Book Review: At the Water's Edge

Looking for the Loch Ness Monster and finding love in World War II Scotland

<i>At the Water's Edge</i>

At The Water's Edge

by Sara Gruen
Spiegel & Grau, 368 pp., $28

Once upon a time, three trust-fund brats – a married couple and their beloved third wheel – got wasted at a 1944 New Year's Eve bash among Philadelphia's high-society swells. This period romance novel by Sara Gruen, bestselling author of Water for Elephants, lands somewhere between Beauty and the Beast and Fried Green Tomatoes. The lamps don't sing, but there's a monster (or three) and a chance for major transformations and deadly stew. Brimming with victory curls and air raids, rich people problems and a feet-sweepin' love story, Gruen's thematic elements might not run as deep as Nessie's black loch, but make no mistake: I devoured this novel in one night.

Ellis, colorblind, and Hank, flat-footed, are unable to serve their country in the raging Second World War; Ellis' wife Maddie, dripping in diamonds and Champagne, must maintain her impeccably beautiful image of happy social butterfly despite the recent diagnosis of a nervous ailment and a darkened family history. The trio's inevitable fall from grace (and financial means) spurs a dangerous cross-Atlantic journey of salvation: They hope that traveling to the Scottish Highlands in search of the Loch Ness monster will ensure redemption for Ellis and his estranged father (whose own failed Nessie hunt brought ridicule to the family name). After a hellacious boat trip rife with bombs and violent illness, Maddie and the boys find themselves at the mercy of a surly innkeeper in a remote Scottish village shrouded in mysticism and secrets.

Researched to a T, with wartime factoids tucked into nearly every scene, this novel is a fairy tale, to be sure, but its richly sewn quilt of monsters lurking, chauvinistic debauchery, unintended self-discovery, and hard-won female camaraderie anchor the story. Romance – for the Disney princess and her entourage of barmaids – is the story's core, but the first-person narrative offers a unique look at the limited choices of many women to deal with soulless marriages, domestic violence, threats of lobotomy, lifelong loneliness, addiction, death, and a lack of education. As she scrubs off her rouge and rolls up her sleeves, Maddie's growing thirst for knowledge in her new world of blackout curtains and food rations propels her through grief and opens her to the possibilities of love, friendship, and most importantly, self-respect. There's a high concentration of cheese and formulaic plotting, but summertime is always better with a scarred, musclebound sourpuss full of Gaelic pet names, right?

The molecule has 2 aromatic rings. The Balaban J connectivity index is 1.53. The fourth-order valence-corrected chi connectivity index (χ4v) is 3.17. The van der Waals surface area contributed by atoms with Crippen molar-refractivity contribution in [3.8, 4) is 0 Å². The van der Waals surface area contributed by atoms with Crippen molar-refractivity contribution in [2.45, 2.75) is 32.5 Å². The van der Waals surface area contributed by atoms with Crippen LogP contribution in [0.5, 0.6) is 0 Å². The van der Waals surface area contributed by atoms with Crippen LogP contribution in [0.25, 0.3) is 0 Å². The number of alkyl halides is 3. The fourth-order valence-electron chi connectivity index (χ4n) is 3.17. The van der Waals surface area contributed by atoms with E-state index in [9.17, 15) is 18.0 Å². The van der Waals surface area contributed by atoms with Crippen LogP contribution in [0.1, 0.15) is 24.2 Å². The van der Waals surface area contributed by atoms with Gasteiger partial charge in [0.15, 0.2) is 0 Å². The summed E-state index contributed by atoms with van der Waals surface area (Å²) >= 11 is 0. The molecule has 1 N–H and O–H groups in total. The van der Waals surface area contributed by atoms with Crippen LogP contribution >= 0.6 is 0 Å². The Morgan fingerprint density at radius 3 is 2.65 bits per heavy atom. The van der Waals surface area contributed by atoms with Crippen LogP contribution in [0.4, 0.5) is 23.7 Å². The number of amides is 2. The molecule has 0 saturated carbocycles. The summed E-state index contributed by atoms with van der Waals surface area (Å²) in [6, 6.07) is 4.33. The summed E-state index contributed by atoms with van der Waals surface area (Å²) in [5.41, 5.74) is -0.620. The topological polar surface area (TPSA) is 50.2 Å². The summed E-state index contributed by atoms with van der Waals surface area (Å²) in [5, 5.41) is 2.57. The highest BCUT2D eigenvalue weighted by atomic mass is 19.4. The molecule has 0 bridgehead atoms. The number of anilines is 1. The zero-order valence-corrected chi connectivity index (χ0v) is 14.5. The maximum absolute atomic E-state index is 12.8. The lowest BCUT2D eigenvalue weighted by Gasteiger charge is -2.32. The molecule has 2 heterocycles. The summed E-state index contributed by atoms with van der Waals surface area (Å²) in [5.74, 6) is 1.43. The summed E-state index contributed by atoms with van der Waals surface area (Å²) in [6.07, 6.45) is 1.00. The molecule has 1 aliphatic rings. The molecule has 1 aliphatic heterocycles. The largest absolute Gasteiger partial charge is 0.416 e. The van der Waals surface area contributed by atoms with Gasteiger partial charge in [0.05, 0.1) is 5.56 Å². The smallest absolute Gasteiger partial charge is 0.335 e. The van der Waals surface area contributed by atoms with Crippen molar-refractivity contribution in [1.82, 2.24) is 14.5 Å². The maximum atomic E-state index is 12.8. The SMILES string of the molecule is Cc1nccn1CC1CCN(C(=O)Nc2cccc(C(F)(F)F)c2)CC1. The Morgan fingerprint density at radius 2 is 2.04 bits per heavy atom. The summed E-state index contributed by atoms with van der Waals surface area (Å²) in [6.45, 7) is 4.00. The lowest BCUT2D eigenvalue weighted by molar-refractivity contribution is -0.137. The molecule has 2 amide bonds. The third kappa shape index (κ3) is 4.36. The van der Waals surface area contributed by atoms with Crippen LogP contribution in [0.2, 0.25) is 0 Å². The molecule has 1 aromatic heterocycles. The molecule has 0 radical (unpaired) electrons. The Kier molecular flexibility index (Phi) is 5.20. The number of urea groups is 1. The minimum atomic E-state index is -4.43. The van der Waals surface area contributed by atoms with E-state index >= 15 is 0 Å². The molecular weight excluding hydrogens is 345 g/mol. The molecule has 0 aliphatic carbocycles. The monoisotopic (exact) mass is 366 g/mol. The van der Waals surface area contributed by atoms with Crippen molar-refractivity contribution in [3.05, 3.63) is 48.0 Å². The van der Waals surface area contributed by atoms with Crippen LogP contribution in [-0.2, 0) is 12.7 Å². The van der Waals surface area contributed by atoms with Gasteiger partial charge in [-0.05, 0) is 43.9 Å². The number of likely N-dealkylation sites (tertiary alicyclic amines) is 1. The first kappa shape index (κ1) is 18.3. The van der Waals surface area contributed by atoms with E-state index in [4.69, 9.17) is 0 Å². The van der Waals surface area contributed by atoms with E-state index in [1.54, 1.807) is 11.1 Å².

A note to readers: Bold and uncensored, The Austin Chronicle has been Austin’s independent news source for over 40 years, expressing the community’s political and environmental concerns and supporting its active cultural scene. Now more than ever, we need your support to continue supplying Austin with independent, free press. If real news is important to you, please consider making a donation of $5, $10 or whatever you can afford, to help keep our journalism on stands.

Support the Chronicle  

READ MORE
More Summer reading
Getaways Far, Far Away
Getaways Far, Far Away
Summer reading recommendations that will take you out of this world

Robert Faires, June 17, 2016

Getaways Far, Far Away
Dark Run
Mike Brooks' ragtag gang on a galactic smuggling mission may seem familiar (cough, Firefly), but you'll love 'em all the same

Rosalind Faires, June 17, 2016

More Summer Fun 2015
Summer's Easy Readin'
Summer's Easy Readin'
Writers on their go-to books for when their gray cells need a vacay, too

Robert Faires, June 12, 2015

Put a Cape on It
Put a Cape on It
Donning Layers of Costumery May Reveal Layers of Secret Identities

Jessi Cape, May 15, 2015

More Arts Reviews
<i>The Year That Broke Politics</i>
The Year That Broke Politics
How the 1968 election became a preview of our modern political mayhem

Jay Trachtenberg, Oct. 27, 2023

<i>The Plague Year: America in the Time of Covid</i> by Lawrence Wright
The Plague Year: America in the Time of Covid
In his account of the ongoing coronavirus crisis, the New Yorker writer reports the killers are off the leash

Michael King, June 4, 2021

More by Jessi Cape
The Long Game
True-life story of Mexican-American teens who make a run at the 1957 state golf championship

April 12, 2024

SXSW Panel Discusses Promoting DEI in the Workplace
SXSW Panel Discusses Promoting DEI in the Workplace
In challenging times, supporting diversity is more critical than ever

March 14, 2024

KEYWORDS FOR THIS STORY

Summer reading, Summer Fun 2015, Historical fiction, Sara Gruen, Water for Elephants

MORE IN THE ARCHIVES
One click gets you all the newsletters listed below

Breaking news, arts coverage, and daily events

Keep up with happenings around town

Kevin Curtin's bimonthly cannabis musings

Austin's queerest news and events

Eric Goodman's Austin FC column, other soccer news

Information is power. Support the free press, so we can support Austin.   Support the Chronicle